Sitting is bad for your health

Spending those long hours sitting in the same fixed posture at a desk is doing your body no good and may even be causing long term damage; but the growing adoption of height adjustable desks in South Africa may prove the antidote.

Richard Andrews, MD of Inspiration Office, says people weren’t designed to sit at a desk all day.

“But we’re seeing growing demand for sit stand desks from our clients in South Africa. Giving workers the choice of adjusting the height of a desk can make a big difference helping people to work more healthily and productively as well as relieving back and joint discomfort.”

Importance of movement and variation

“While a good quality office chair offers great comfort and support, it can only go so far. As a result it’s always a good idea to get up out of your chair regularly through the day,” noted Andrews.

In reality what often happens is we get involved with our work and end up sitting far too long until the aches and pains set in and force us to move.

The beauty of sit and stand working is it allows you to work in a wide variety of postures that can’t be achieved while sitting.

“It helps to make for a far more natural way of working. And by taking note of our body’s signals of fatigue and stress all that’s needed is a change of work position. This wide variation of movement keeps the body more active and healthy,” says Andrews.

Benefits to office workers

Variable height desk workers often report significant benefits when changing from straight sitting all day to this more flexible working method:

• It keeps them in better shape physically
• It helps to control weight as additional activity burns off excess calories
• An ability to focus and concentrate more effectively
• A greater level of energy
• Feeling more engaged in their work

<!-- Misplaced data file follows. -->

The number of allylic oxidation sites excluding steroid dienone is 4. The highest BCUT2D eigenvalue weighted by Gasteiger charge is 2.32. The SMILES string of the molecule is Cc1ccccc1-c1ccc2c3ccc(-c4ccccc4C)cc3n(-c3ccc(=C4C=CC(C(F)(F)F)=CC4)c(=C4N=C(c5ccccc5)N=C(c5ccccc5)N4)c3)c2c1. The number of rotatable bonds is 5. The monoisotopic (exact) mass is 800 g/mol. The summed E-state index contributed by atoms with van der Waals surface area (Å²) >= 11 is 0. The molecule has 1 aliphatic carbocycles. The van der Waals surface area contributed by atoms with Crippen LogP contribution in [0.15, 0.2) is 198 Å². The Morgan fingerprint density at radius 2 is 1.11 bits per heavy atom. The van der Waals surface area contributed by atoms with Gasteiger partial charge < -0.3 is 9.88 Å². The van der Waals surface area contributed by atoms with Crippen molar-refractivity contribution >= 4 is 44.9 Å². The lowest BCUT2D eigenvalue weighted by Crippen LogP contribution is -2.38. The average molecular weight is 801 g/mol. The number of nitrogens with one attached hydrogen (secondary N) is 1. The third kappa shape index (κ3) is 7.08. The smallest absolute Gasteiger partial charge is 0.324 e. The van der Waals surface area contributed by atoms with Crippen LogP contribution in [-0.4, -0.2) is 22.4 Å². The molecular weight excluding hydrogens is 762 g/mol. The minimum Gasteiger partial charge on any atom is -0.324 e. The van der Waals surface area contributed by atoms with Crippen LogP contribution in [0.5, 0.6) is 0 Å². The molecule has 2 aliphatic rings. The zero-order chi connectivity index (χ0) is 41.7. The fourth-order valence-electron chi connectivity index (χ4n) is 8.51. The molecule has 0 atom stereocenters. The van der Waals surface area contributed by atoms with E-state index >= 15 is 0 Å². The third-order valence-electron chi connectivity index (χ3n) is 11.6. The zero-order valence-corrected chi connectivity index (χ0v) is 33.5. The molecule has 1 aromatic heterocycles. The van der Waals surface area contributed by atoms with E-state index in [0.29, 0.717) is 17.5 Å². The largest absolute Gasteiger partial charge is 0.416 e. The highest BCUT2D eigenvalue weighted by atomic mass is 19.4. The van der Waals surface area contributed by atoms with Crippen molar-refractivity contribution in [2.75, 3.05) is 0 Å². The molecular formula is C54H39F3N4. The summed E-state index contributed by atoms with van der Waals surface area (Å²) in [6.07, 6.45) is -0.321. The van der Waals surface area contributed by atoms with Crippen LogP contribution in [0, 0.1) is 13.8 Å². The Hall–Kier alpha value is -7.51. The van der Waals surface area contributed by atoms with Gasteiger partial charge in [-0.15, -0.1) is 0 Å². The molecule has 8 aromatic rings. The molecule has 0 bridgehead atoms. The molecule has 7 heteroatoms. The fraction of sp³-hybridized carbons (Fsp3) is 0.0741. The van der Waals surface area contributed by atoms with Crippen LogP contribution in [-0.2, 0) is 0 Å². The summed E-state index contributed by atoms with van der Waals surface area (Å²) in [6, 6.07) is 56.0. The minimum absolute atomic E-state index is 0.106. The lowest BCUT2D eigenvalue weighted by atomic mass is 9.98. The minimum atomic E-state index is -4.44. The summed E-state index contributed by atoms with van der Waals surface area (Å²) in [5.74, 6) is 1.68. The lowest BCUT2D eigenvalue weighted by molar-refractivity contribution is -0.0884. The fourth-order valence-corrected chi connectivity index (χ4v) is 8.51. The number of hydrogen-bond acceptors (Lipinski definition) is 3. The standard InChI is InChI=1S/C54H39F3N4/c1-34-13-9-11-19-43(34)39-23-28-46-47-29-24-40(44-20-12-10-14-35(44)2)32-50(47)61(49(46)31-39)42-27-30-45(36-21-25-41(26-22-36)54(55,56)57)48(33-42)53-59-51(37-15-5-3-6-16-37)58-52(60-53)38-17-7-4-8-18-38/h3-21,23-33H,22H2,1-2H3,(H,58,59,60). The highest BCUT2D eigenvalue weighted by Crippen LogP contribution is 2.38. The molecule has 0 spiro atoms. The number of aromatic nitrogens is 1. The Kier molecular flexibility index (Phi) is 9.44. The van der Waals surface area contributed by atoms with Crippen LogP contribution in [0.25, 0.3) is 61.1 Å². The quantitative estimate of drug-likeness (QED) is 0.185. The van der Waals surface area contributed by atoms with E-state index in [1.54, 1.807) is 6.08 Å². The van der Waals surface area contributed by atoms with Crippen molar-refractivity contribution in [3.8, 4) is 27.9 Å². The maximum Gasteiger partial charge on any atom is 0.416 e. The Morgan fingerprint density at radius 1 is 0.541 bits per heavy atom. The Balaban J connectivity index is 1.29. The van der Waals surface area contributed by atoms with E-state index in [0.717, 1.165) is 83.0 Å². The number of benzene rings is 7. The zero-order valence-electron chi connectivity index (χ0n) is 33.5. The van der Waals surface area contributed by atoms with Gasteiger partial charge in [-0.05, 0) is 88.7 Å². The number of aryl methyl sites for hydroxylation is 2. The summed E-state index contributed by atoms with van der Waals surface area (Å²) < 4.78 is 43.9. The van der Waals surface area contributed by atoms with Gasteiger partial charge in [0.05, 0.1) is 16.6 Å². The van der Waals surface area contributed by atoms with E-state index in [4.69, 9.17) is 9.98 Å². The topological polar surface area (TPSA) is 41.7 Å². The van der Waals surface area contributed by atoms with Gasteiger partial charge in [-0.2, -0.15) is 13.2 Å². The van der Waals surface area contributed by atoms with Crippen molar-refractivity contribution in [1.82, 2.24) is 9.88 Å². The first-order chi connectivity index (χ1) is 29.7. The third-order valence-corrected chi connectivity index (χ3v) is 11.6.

• A much wider variety of positions, many of which can’t be achieved with a chair
• Less aches and pains through being more active

A recent study shows the long-term harm of prolonged sitting. The American Cancer Society undertook a study of 120 000 people with no prior history of serious illness.

It discovered mortality rates rose by 37% for women and 18% for men who worked more than 6 hours a day sitting, when compared to those sitting for less than 3 hours a day.

How to fight back against sitting

“There is a fundamental difference between the pressures on the body when sitting and standing,” says Andrews. “When standing, your body’s weight is spread through the hips, knees and ankles. Prolonged sitting inflicted undue pressure on the back’s discs. A standing position reduces pressure on your back and allows weight to be carried via the legs.”

A study carried out by the Human Factors and Ergonomics Research Laboratory at Cornell University found computer users noticed a marked decrease in musculoskeletal pain after only 4 to 6 weeks of working at a height adjustable desk.

Dr. Delgado, a Cape Town based Chiropractor, has advised that we also need to establish a healthy work pattern. As a rule of thumb, every 30 minutes of work should be spent as follows:

· 20 minutes sitting
· 8 minutes standing
· 2 minutes moving / stretching

Says Andrews: “Although this way of working is radically different to a conventional office desk, it’s clear there is little problem to adapting to it for new users. In fact as the work position is so easy to alter it makes it very simple to pace yourself and adapt to the new way of working at a rate that suits you. However people should always have the choice and work in the way that is most comfortable for them.”

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My Office News Ⓒ 2017 - Designed by A Collective


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